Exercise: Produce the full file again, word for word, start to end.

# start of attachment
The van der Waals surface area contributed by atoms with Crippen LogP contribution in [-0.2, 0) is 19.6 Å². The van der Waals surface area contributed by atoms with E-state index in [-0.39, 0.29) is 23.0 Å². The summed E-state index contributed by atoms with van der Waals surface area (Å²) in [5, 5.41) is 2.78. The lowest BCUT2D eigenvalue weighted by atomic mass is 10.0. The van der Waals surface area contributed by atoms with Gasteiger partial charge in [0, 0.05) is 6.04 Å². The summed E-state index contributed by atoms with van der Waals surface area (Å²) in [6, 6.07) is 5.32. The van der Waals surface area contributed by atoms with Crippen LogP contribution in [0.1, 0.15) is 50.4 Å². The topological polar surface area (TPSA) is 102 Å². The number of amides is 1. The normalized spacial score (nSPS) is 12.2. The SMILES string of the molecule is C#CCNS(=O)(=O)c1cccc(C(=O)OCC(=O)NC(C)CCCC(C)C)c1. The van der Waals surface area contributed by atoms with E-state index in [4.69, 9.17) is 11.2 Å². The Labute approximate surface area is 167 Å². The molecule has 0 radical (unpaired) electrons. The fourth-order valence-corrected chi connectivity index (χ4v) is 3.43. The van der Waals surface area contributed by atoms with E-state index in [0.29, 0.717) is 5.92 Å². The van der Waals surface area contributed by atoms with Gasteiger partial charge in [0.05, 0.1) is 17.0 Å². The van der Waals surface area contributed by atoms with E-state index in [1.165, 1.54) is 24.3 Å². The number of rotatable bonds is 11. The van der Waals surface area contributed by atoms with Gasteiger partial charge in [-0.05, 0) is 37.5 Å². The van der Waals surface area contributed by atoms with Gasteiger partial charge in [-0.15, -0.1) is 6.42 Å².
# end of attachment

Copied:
The van der Waals surface area contributed by atoms with Crippen LogP contribution in [-0.2, 0) is 19.6 Å². The van der Waals surface area contributed by atoms with E-state index in [-0.39, 0.29) is 23.0 Å². The summed E-state index contributed by atoms with van der Waals surface area (Å²) in [5, 5.41) is 2.78. The lowest BCUT2D eigenvalue weighted by atomic mass is 10.0. The van der Waals surface area contributed by atoms with Gasteiger partial charge in [0, 0.05) is 6.04 Å². The summed E-state index contributed by atoms with van der Waals surface area (Å²) in [6, 6.07) is 5.32. The van der Waals surface area contributed by atoms with Crippen LogP contribution in [0.1, 0.15) is 50.4 Å². The topological polar surface area (TPSA) is 102 Å². The number of amides is 1. The normalized spacial score (nSPS) is 12.2. The SMILES string of the molecule is C#CCNS(=O)(=O)c1cccc(C(=O)OCC(=O)NC(C)CCCC(C)C)c1. The van der Waals surface area contributed by atoms with E-state index in [4.69, 9.17) is 11.2 Å². The Labute approximate surface area is 167 Å². The molecule has 0 radical (unpaired) electrons. The fourth-order valence-corrected chi connectivity index (χ4v) is 3.43. The van der Waals surface area contributed by atoms with E-state index in [0.29, 0.717) is 5.92 Å². The van der Waals surface area contributed by atoms with Gasteiger partial charge in [0.05, 0.1) is 17.0 Å². The van der Waals surface area contributed by atoms with E-state index in [1.165, 1.54) is 24.3 Å². The number of rotatable bonds is 11. The van der Waals surface area contributed by atoms with Gasteiger partial charge in [-0.05, 0) is 37.5 Å². The van der Waals surface area contributed by atoms with Gasteiger partial charge in [-0.15, -0.1) is 6.42 Å².